My kiddos all may be sweet little things, but they sure are behind in school! I have to remind myself over and over again... sometimes multiple times within a couple of hours... that they will catch up. Eventually.
B. is 8.5 years old and is at the educational level of a preschooler. Maturity-wise, I'd put him under 6 years. He is left-handed, making some of life a bit more of a challenge. He doesn't know his numbers (1-20) or colors. He has just learned to write his name. He can not follow simple directions; I don't know whether this is an issue of language or of distraction. It is hard for him to stay on-task. He does not seem like your typical "first child."
Miss G. is 7.5 years old and is at the level of a preschooler. Maturity-wise, she is a 6 year old. She does not know her numbers (1-20) and does not know her colors at all, despite daily work. She can not write her name without letters being backwards. Grace does quite well at focusing on a task, and wants to do things well... the first time. She can sit down and finish a task with good concentration.
A. is 6 years old and is at the level of a preschooler. Maturity-wise, he is a 5 to 6 year old. He is very coordinated, and can write many letters and knows 80% of the colors. He is good at building puzzles and enjoys working with mazes. He doesn't have much interest in "coloring." He wants to zip through the school work so he can play outside. He enjoys answering questions for his siblings; he seems to know more than either of the other two.
Socially, the older two are quite immature when compared to American kids. They are loud, screaming at inappropriate times. They throw tantrums at odd times. A., the youngest, seems to be the most "tuned-in" of the three. He shows as much or more maturity than the older two. Perhaps because of his more aggressive, yet shy personality, he spends more time digesting what was going on around him. He seems to think before he reacts; the other two seems to react, then think. B. and G., maybe because they are older and remember more, seem to be operating in a "flight or flight" adrenaline stress response to seemingly insignificant struggles. A., being the baby, seems to have been insulated from some of the emotional trauma.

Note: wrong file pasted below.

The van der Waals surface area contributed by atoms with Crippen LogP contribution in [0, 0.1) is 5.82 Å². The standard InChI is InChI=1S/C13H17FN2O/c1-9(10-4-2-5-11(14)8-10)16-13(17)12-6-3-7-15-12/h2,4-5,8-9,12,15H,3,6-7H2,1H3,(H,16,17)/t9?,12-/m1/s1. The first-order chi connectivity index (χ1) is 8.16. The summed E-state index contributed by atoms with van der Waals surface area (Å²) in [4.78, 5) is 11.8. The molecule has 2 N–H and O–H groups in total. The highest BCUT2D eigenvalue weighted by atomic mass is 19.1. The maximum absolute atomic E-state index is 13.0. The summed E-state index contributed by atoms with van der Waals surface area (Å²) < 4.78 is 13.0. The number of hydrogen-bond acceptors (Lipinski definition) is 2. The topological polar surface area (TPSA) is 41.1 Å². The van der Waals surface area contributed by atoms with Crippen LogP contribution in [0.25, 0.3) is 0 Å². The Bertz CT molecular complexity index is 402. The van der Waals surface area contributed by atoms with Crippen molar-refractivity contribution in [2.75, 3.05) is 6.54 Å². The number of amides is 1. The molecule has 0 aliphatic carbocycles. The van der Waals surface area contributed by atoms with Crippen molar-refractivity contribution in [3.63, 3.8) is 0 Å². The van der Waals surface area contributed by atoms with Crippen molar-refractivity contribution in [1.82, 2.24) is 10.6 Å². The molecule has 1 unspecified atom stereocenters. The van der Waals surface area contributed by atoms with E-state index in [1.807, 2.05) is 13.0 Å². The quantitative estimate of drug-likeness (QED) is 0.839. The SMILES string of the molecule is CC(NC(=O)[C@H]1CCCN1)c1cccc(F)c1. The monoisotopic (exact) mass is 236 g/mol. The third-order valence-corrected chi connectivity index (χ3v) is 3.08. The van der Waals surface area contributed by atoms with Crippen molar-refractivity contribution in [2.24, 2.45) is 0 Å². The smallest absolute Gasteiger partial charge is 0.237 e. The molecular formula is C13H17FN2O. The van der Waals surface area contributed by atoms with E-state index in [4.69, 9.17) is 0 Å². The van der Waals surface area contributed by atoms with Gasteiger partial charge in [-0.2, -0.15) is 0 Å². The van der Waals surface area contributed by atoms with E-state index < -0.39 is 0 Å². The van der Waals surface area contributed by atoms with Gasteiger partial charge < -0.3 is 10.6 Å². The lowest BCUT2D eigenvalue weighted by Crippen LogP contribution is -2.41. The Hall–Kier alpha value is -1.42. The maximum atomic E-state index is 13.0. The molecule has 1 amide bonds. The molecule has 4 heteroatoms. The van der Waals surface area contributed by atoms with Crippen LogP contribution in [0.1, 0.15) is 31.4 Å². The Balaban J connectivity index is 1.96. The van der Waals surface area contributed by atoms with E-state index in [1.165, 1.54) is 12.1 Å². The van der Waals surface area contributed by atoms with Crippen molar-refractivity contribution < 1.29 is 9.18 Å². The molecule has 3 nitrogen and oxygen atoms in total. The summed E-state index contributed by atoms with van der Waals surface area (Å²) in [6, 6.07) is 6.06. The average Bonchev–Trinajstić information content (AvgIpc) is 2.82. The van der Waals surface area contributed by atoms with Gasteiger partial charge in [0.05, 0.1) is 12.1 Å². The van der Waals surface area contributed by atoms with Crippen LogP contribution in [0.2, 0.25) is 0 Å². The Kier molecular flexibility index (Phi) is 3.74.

I remember being advised with our first adoption, that staying under 5 helps with adjustment and school. This seems to be the case... if you think life has to be all neat and in a box! I clearly don't believe life is either neat or orderly. Kids, just like the Lord, can not and should not be put in little boxes for our convenience and sanity. Sanity is highly overrated.
That being said, I have had to purchase lots of new school curriculum. After completing an entire workbook on colors (http://intervention.schoolspecialty.com/), the kids still don't know their colors. After completing an entire workbook on numbers, the kids still don't know all of their numbers. We review colors, numbers, letters, etc. every single day--- to no avail. To try something new and hopefully more effective, I have now purchased some of the Kumon workbooks. They are very, very simple and highly colorful. The letter recognition and formation workbooks have numbered steps to help kids remember what they should do first. Thus, we are starting all over again!
Perhaps the school work will simply be an issue of repetition and time. If that is the case, the Kumon books should be helpful. If it is an issue of a learning disability, then time will tell also.
In retrospect, I did not start formal school with Miss B. until she was orally fluent in English. Yet, because of the hyperactivity and destructiveness of the new kiddos, I have instituted school significantly earlier. All I can hope is that once the kids are fluent in English... which I hope is within another few months... the tide will turn and the light bulbs of learning will start to glow.
I do understand, though, why many people simply put their adoptive kids in school. These kids are so used to being physically active and around kids all day; the environment allows them to thrive. Yet, for us, the good Lord has made it very clear that we are to home school. Interestingly enough, the daily Scripture verse that appears at the top of my blog today is the very reason we home school (Deut. 6:6-7)! That being said, we shall persevere! I just have to hope that all of this helps the kids get to the place the Lord intends for them to be. They sure are teaching me a lot of new lessons: joy in perseverance, enduring under pressure, and celebrating the little victories.
I love my family!